Scammel talks about what a biographer must do: wear learning lightly, entertain as well as instruct, write what is genuinely fact-based, and hone the novelistic skills of setting a scene.

What a biographer must never, ever do, Scammell underlines, is lie. “The oath is against invention,” he stresses, “if you’re not sure of something, you don’t put it in.” The one way around uncertainty is to speculate, but honestly. “You have to confess and say, ‘This is what I think may have occurred, but I can’t prove it.’ And that way you have your cake and eat it too.”

All in all, it’s a great conversation. Reading Scammell’s descriptions of his process, I recognized many of my own struggles writing Epistolophilia, but, I must admit, that something was nagging at me as I read this interview — I couldn’t help wondering: well, what about women?

In the whole conversation, only one female biographer, Janet Malcolm (author of many books, including Two Lives: Gertrude and Alice) is mentioned. And, interestingly, she’s held up as an exception in her approach to biographical writing, since her books “aren’t biographies in the usual sense.”

This is no coincidence. It seems to me that there’s a gender divide in biography.

Women writing about women almost always produce texts that aren’t “biographies in the usual sense.” This is because women’s lives (and here I’m thinking both of female biographical subjects as well as female biographers) are structured differently and have different rhythms and arcs than male lives (or, I suppose, “usual lives”). It’s something I grappled with in a chapter called “Writing a Woman’s Life” in Epistolophilia. Here’s an excerpt:

Why have women traditionally written so little when compared with men? And what needs to change in women’s lives in order to make writing possible? Why have women been so absent from literary history? The answer, Virginia Woolf tells us in A Room of One’s Own, lies in the conditions of women’s lives. Women raise children, have not inherited wealth, and have had had fewer opportunities to make the money that would buy time for writing. Women rarely have partners who cook and clean and carry (or share equally) the burden of home life. Our lives have traditionally been and largely continue to be fractured, shared between child care, kitchen duties, family obligations. To write, what a woman needs most is private space (a room of one’s own), money and connected time (that only money can buy). Woolf wrote her thoughts on women and writing in the 1920s, a time before all the ostensibly labor-saving devices like washing machines, slow cookers, microwave ovens, dishwashers and so on. Most North American women now work outside the home, and most can probably find a corner in their houses to call their own. Problem solved? No. Despite all this, we still find ourselves fractured and split.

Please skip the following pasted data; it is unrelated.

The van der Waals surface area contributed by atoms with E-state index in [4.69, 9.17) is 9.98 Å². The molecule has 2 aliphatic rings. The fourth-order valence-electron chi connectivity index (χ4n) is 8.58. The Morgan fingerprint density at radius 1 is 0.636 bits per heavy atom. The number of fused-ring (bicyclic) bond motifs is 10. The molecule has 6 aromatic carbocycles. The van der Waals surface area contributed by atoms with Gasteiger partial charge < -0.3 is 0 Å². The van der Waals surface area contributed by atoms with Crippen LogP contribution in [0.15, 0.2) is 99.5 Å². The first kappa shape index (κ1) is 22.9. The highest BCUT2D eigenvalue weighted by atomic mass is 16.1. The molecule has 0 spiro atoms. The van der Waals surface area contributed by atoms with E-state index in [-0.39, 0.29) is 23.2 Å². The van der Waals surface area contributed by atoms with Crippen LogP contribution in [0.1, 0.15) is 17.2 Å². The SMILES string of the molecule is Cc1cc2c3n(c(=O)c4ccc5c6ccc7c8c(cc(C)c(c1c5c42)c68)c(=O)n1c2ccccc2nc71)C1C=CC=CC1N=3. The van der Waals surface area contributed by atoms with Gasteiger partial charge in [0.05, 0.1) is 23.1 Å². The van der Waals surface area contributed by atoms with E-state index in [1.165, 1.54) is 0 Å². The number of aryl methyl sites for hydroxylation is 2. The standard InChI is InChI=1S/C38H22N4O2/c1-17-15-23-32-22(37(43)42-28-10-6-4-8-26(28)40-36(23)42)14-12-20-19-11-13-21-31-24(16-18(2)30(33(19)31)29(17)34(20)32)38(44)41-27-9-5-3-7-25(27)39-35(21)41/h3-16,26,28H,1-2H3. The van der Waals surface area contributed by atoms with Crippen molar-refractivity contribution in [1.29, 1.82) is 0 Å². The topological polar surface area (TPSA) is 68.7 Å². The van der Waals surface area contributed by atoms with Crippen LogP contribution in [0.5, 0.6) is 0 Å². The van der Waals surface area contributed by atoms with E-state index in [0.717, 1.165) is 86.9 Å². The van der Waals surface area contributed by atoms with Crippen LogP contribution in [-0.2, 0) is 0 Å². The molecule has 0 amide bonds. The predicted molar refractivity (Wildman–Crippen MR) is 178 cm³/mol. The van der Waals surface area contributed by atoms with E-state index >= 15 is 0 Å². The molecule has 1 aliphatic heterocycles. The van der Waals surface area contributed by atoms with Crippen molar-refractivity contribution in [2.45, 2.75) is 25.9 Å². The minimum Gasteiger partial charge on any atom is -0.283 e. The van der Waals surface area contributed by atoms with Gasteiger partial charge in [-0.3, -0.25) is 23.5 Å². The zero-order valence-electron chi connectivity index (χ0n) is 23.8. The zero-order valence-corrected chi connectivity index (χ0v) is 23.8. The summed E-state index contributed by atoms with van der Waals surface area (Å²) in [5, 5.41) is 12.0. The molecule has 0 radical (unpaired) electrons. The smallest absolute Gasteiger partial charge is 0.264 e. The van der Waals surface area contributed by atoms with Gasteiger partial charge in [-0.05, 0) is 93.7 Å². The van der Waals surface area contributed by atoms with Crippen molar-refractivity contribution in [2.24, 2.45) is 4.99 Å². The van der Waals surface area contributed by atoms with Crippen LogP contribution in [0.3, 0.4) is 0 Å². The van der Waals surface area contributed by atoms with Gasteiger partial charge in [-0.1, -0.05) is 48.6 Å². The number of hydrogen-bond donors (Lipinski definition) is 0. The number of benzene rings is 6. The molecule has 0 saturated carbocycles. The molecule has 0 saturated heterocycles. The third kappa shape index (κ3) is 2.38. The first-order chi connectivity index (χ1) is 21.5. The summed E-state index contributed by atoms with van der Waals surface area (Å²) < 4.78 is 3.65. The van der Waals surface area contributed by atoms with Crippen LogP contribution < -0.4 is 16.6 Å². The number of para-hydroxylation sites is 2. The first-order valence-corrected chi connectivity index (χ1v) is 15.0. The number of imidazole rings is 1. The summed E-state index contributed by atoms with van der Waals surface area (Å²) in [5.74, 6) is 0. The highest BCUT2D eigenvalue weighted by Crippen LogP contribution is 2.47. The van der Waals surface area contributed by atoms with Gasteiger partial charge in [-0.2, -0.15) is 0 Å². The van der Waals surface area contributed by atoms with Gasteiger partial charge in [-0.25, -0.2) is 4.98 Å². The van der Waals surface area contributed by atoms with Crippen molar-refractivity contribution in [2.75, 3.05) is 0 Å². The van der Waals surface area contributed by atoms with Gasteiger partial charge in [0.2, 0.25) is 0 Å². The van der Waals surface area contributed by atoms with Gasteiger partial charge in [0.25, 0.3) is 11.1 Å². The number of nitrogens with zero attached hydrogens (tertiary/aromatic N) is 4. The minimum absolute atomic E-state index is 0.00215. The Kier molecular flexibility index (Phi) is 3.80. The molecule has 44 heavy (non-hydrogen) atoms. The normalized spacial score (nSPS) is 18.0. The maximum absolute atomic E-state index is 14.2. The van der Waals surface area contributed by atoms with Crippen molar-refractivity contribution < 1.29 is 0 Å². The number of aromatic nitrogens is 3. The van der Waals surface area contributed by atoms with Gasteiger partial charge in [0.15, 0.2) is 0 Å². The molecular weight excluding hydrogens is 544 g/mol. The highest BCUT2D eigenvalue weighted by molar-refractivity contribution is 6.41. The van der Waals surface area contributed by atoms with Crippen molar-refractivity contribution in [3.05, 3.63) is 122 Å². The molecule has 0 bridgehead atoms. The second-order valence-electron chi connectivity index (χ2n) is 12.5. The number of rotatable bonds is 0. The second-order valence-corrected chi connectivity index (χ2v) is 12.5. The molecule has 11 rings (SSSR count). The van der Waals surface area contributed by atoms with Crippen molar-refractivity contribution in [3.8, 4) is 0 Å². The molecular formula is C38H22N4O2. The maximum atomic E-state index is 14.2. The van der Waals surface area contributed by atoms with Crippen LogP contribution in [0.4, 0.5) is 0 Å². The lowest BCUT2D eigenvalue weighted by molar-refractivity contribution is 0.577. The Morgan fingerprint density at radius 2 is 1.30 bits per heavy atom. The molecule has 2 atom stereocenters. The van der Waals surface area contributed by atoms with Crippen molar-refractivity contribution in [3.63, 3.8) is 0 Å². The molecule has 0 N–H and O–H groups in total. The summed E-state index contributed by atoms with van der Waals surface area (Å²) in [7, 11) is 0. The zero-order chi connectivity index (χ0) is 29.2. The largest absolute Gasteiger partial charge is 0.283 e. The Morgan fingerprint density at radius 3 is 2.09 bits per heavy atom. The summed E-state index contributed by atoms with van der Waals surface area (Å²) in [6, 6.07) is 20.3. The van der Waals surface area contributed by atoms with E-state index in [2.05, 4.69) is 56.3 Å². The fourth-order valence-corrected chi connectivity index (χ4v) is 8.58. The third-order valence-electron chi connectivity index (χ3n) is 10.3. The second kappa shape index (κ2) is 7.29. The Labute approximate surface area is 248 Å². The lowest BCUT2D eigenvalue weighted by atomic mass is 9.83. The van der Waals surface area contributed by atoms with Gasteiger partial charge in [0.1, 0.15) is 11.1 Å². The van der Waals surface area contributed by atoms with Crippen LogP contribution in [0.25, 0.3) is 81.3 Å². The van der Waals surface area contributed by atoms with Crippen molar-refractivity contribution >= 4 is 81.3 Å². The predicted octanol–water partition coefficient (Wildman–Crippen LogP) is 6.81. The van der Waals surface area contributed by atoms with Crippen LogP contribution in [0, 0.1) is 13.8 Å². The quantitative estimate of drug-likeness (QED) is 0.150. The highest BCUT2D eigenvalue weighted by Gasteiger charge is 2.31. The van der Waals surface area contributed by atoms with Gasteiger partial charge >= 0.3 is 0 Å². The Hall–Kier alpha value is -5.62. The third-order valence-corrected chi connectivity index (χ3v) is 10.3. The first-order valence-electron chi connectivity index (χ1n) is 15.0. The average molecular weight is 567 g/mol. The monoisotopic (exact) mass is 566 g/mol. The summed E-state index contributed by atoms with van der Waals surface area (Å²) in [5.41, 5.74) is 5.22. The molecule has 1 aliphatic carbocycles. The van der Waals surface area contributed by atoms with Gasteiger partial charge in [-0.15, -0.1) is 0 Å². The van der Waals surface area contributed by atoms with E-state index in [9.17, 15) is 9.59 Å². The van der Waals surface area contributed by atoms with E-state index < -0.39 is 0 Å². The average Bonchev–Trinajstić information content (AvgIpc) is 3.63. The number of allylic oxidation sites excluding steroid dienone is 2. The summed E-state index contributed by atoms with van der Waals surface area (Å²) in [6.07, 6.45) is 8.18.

Women biographers often enter into the text to dialogue with their subjects, instead of vanishing in the shadow of her creative achievement (which, Scammell’s interviewer Michael McDonald reminds us, used to be the mark of a good biographer). Increasingly, we do not take up Ecclesiasticus’s call, “Let us now praise famous men.” Instead, more and more of us answer the faint call of foremothers to excavate their invisible and unknown lives out of the detritus of the past.

When Scammell explains his reasons for abandoning an initial attempt to insert himself into Koestler’s story, choosing instead to write the biography in the “usual third-person style,” I respect his reasoning. First-person narrative, in his context, may indeed have been distracting and mightn’t have added much value to the text.

In a weird way, I sympathize accutely, because I desperately wanted to write a “straight biography” of my subject, Ona Šimaitė in the “usual third-person style.” It didn’t work.

“The conventions are there for a reason,” says Scammell. Perhaps.

And they work very well for certain tasks, like praising famous men. They don’t, however, work so well for telling the lives of obscure women.

I learned this the hard way.